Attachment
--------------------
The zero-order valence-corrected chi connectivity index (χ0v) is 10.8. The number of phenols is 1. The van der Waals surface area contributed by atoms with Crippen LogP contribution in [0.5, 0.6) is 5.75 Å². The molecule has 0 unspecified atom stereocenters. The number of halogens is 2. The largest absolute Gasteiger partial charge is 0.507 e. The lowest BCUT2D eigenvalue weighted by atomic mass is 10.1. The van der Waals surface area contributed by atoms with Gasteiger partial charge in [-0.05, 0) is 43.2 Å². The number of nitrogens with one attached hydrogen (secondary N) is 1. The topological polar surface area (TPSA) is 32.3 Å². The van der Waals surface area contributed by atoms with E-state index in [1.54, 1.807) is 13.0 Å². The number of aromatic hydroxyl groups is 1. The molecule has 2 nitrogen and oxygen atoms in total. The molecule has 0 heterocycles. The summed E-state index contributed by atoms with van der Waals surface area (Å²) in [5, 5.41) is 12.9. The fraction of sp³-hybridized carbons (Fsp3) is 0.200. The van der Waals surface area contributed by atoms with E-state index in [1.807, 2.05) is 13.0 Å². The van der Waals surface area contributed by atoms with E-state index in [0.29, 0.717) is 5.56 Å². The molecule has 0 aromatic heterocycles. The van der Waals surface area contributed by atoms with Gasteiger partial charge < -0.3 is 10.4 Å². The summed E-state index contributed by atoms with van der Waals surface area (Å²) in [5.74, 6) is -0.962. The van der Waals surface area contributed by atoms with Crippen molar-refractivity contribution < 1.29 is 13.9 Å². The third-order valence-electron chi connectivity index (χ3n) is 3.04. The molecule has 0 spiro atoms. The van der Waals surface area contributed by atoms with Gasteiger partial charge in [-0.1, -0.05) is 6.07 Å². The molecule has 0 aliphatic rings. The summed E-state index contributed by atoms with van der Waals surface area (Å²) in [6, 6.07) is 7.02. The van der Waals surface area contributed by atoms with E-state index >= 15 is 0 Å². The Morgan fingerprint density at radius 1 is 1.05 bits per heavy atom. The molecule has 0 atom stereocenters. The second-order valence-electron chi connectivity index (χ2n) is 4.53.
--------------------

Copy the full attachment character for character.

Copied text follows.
The zero-order valence-corrected chi connectivity index (χ0v) is 10.8. The number of phenols is 1. The van der Waals surface area contributed by atoms with Crippen LogP contribution in [0.5, 0.6) is 5.75 Å². The molecule has 0 unspecified atom stereocenters. The number of halogens is 2. The largest absolute Gasteiger partial charge is 0.507 e. The lowest BCUT2D eigenvalue weighted by atomic mass is 10.1. The van der Waals surface area contributed by atoms with Gasteiger partial charge in [-0.05, 0) is 43.2 Å². The number of nitrogens with one attached hydrogen (secondary N) is 1. The topological polar surface area (TPSA) is 32.3 Å². The van der Waals surface area contributed by atoms with E-state index in [1.54, 1.807) is 13.0 Å². The number of aromatic hydroxyl groups is 1. The molecule has 2 nitrogen and oxygen atoms in total. The molecule has 0 heterocycles. The summed E-state index contributed by atoms with van der Waals surface area (Å²) in [5, 5.41) is 12.9. The fraction of sp³-hybridized carbons (Fsp3) is 0.200. The van der Waals surface area contributed by atoms with E-state index in [1.807, 2.05) is 13.0 Å². The van der Waals surface area contributed by atoms with E-state index in [0.29, 0.717) is 5.56 Å². The molecule has 0 aromatic heterocycles. The van der Waals surface area contributed by atoms with Gasteiger partial charge < -0.3 is 10.4 Å². The summed E-state index contributed by atoms with van der Waals surface area (Å²) in [5.74, 6) is -0.962. The van der Waals surface area contributed by atoms with Crippen molar-refractivity contribution < 1.29 is 13.9 Å². The third-order valence-electron chi connectivity index (χ3n) is 3.04. The molecule has 0 spiro atoms. The van der Waals surface area contributed by atoms with Gasteiger partial charge in [-0.1, -0.05) is 6.07 Å². The molecule has 0 aliphatic rings. The summed E-state index contributed by atoms with van der Waals surface area (Å²) in [6, 6.07) is 7.02. The van der Waals surface area contributed by atoms with E-state index >= 15 is 0 Å². The Morgan fingerprint density at radius 1 is 1.05 bits per heavy atom. The molecule has 0 atom stereocenters. The second-order valence-electron chi connectivity index (χ2n) is 4.53.